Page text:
The website www.findagrave.com reports about 18,000 graves at St. John.
Philip Alan Gerard, commander of VFW Post 9617, said he estimates that 2,000 to 3,000 veterans are buried there.
“The cemetery records don’t show whether a person was a veteran,” Gerard said. “Really the only way we know is by the footstone, but not all families request them. And a lot of footstones are overgrown because families are no longer here to take care of them.”
The cemetery will raise a sunken footstone if a family requests it, Gerard said.
He said AJ “is working on a great project” because the VFW would add information to his database using websites that catalog veterans’ graves.
“I’m involved with the Boy Scouts, and when they are looking for Eagle projects, maybe they can continue the work AJ is doing,” Gerard said. “It’s important to raise awareness that there are a lot of veterans buried in our cemeteries.”
Tony Pavia, former Stamford Public Schools history teacher, Stamford High Principal, and co-author of two books about Stamford residents who served in war, said he estimates that 4,000 to 6,000 veterans are buried at St. John – twice what Gerard estimates.
“I’m saying that because St. John cemetery goes back to the Spanish American War. And because 10,000 Stamford people served in World War II alone,” Pavia said. “But those graves would be in cemeteries all over Stamford, and in other towns.
All I can do is guess, because nobody kept records.”
AJ said his team found World War I veterans, born around 1900.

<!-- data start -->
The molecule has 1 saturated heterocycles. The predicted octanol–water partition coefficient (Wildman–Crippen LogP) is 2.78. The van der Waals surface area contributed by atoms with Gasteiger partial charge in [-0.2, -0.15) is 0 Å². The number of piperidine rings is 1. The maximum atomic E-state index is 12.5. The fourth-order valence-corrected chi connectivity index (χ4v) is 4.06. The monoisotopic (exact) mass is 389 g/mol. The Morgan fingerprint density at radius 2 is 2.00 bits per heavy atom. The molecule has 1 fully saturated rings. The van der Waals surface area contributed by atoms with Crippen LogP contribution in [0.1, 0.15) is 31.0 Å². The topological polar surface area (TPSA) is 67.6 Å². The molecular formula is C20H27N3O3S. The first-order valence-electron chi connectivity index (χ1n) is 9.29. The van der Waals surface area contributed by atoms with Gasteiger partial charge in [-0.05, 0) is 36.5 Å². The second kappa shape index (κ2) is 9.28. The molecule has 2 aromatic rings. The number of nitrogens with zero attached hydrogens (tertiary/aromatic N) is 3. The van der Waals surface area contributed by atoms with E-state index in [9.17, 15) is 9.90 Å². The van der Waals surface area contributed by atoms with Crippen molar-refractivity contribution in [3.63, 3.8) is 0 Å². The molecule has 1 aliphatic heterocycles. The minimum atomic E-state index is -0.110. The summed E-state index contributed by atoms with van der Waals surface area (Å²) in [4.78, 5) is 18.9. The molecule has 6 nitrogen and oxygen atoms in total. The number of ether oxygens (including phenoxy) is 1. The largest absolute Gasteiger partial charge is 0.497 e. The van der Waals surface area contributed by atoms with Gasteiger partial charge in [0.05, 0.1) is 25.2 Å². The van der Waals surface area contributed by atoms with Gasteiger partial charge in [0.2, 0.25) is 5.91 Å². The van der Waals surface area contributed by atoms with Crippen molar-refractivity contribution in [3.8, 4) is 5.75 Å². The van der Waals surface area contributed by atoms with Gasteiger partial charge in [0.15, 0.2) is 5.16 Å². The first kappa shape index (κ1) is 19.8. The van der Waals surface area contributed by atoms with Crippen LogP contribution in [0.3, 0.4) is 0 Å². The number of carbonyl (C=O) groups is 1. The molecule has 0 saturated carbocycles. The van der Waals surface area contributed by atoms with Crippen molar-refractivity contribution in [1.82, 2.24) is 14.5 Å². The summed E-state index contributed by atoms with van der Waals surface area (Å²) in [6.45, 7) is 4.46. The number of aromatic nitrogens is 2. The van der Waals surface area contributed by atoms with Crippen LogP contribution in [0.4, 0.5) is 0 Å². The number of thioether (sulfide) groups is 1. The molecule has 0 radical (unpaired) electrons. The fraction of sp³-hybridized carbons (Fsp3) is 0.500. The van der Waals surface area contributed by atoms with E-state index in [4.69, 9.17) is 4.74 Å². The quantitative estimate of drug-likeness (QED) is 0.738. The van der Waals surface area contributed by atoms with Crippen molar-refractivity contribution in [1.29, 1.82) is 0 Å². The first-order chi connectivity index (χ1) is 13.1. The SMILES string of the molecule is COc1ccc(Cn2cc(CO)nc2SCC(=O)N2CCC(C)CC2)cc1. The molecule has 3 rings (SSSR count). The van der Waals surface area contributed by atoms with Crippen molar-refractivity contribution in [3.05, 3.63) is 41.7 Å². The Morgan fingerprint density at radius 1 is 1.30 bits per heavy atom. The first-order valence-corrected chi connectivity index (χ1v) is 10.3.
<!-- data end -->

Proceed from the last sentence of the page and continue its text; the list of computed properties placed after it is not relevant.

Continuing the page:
“I didn’t expect to see too many of those,” AJ said. “But we found quite a few.”
“The graves say ‘World War,’” said his father, Anthony Pellicci. “As if there would not be another one.”
Anthony said he was struck by the number of graves showing multiple family members who were veterans.
“We found one with three brothers who all served together,” he said.
There’s a saying among Gold Star families who’ve lost loved ones to war – a person dies twice; once when their life is taken, and again when their name is spoken for the last time.
Alison Pellicci said that idea has come to her on days she helps AJ type names into the database.
“Some of the graves are so old. I say to myself, ‘When was the last time someone thought about this person?’” she said. “We found a veteran’s grave the other day and it was his birthday. We said happy birthday. What was the last time someone thought of him on his birthday?”
Her son had a similar thought.
“Just writing down their name and putting it on a spreadsheet – it almost brings them back again,” AJ said.
Evan Atkins, Troop 9 Eagle Scout advisor, said Scouts trying to achieve Eagle rank put more than 100 hours into their projects. They must propose, plan, execute and manage the project and write a follow-up report.
“Adults who volunteer on a project have to take instruction from the Scout,” Atkins said. “It’s a valuable learning experience and good preparation for life.”
There are Eagle projects all over Stamford, Atkins said. Last year an Eagle Scout built two hay feeders and a rabbit hutch at the Stamford Museum & Nature Center. Other Scouts installed the metal “no dumping” tags on sewer grates, and the white tubes for containing used fishing line at Cove Island Park, he said.
So far AJ and his team have spent 120 hours on the project; AJ said he has done 34 hours himself. His map will be sent to the VFW, cemetery office, Troop 9, and anyone else who wants it.
“We have to remember that the veterans risked their lives for our country,” he said. “If we don’t think about it, it kind of defeats the whole purpose of what they did.”